Human emotions are the topic of discussion around the country today; universities are trying to come up with programs to teach students how to deal with their emotions and how to deal with the emotions of others.
Some of us want to keep our emotions under wraps and never share them. We want to keep our emotions bottled up inside, because that is the way we were raised. This is especially true with men; most of us were raised not to show emotions, to be as emotionless as possible.
Others of us seem to be willing to let our emotions run wild; and in some cases, some of us are so overly emotional that it appears as if we cannot control our emotions.
We must address two basic questions when it comes to our emotions. First, is it ok to be open with our emotions? Second, is there a way to keep our emotions from controlling our lives?
Concerning the first question, is it truly ok to be open with our emotions? Yes, in fact it is important that we are able to share how we feel with those closest to us, especially when we are facing an important issue or potentially life-changing situation.
Jesus often shared his emotions with those closest to Him. In the New Testament, there are numerous stories of how Jesus openly showed His emotions, such as the time in the Temple when He displayed anger over the moneychangers, and when He shed tears over the death of His friend Lazarus.
Chapter 26 of the Gospel of Matthew contains several stories about Jesus on the days prior to his death made several statements that clearly showed He knew what was coming. Now He did not make overly dramatic statements, but the statements He made expressed some emotional concern on His part. In verse 2 He said “You know that after two days the Passover is coming, and the Son of Man is to be handed over for crucifixion”, when I read that, it makes me think of how a person must feel who has been sentenced to death and knows the execution date is nearing. There has to be a feeling of depression closing in and that would have to be frustrating.
In verses 6 through 13, another example shows, when a woman came to Him with a vial of a very expensive perfume and anointed him. His apostles became indignant and scolded the woman because they believed that the woman should have sold the oil and the money used to help the poor. Jesus in turn scolded them, telling them to back off. After all the woman had done something nice for Him and there is a key line when He says ‘she did it to prepare Me for burial’; personally I detect a sense of melancholy in that statement and again I think of the condemned man.
In verses 14 through 19, again Jesus brings up His approaching death, when as Passover gets closer and closer and He says in verse 18, “My time is near”. In verse 25 at the supper, Jesus confronts Judas and with a voice that seems filled with resignation, He lets Judas know that Jesus is aware that he is about to be betrayed and who will be His betrayer.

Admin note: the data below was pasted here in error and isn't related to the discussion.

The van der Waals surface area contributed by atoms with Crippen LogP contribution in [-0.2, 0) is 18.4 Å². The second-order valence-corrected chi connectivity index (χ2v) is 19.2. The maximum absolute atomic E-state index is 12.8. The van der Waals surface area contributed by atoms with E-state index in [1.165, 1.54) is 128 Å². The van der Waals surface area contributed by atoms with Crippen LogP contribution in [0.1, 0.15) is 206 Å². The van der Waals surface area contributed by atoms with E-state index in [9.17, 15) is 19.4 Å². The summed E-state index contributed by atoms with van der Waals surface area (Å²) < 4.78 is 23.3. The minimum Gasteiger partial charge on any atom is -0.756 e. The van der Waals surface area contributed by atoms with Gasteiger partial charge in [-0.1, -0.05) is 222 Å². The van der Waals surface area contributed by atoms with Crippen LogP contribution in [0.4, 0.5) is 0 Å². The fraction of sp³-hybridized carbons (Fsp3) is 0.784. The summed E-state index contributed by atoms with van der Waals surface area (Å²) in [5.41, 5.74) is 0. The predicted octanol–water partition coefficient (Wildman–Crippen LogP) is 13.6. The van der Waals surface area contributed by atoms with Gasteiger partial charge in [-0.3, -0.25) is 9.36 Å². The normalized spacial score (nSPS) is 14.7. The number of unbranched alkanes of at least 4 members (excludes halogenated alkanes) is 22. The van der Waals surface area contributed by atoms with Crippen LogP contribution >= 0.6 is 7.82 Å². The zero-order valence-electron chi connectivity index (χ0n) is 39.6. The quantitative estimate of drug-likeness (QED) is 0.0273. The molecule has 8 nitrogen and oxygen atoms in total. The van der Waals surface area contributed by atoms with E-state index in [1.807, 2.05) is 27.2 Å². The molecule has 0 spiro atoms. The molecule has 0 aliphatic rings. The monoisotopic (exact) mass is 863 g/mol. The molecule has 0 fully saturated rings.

Finally starting in verse 36, Jesus and His disciples go to Gethsemane and He tells all of His disciples except Peter and the two sons of Zebedee to wait for Him and then in Matthew 26:38 “Then He *said to them, “My soul is deeply grieved, to the point of death; remain here and keep watch with Me.” His soul is deeply grieved; He is distraught and He shares His emotions with His closest companions.
Once we recognize that a situation has turned emotional, we have to seek out the best way to keep our emotions from controlling us. When we are facing situations that have us worried, or sad, or angry, or frustrated, or depressed, when we face anything that has us in turmoil it is important that we seek out someone to talk with. If we do not, if we try to bottle our emotions inside and keep them buried, it will backfire.
At that point, our emotions take over control of our actions instead of our actions controlling our emotions. Is there a way we keep our emotions from controlling our actions? As I said, do not let the anger inside sit and fester; do not try to keep pushing it down, deal with it head on. Paul writes in Ephesians chapter 4, verses 26-27, “Be angry, and yet do not sin; do not let the sun go down on your anger, and do not give the devil an opportunity.”
If there is nobody that we feel comfortable speaking with, then we can always turn to God and talk with Him. He already knows the situation we are facing. He is ready for us to ask Him for help because He knows that when we get angry, when we get frustrated, when we allow our emotions to take control of our lives, we lose control of our lives.
Once we lose control of our lives, that is the perfect time for Satan to make his appearance, once we let Satan control our lives, our thoughts, and our actions it becomes more and more difficult to live the life that God wants us to live. We cannot afford to open that door, when we begin to feel our emotions boiling over that is a perfect time to ask God to come into our lives and have Him take control and help us reign in those feelings.
Try this simple prayer –“Dear Heavenly Father, I know that you are in charge of the Universe. I know that you have a grand plan for us. I believe that you sent your Son, my Lord, and Savior Jesus Christ to live and walk among us and to die for us. I believe that you raised Him from the grave and that He sits at your right hand. Father, I ask that you send the Holy Spirit into my life whenever I begin to feel my emotions taking control of my life. Thank you – Amen.”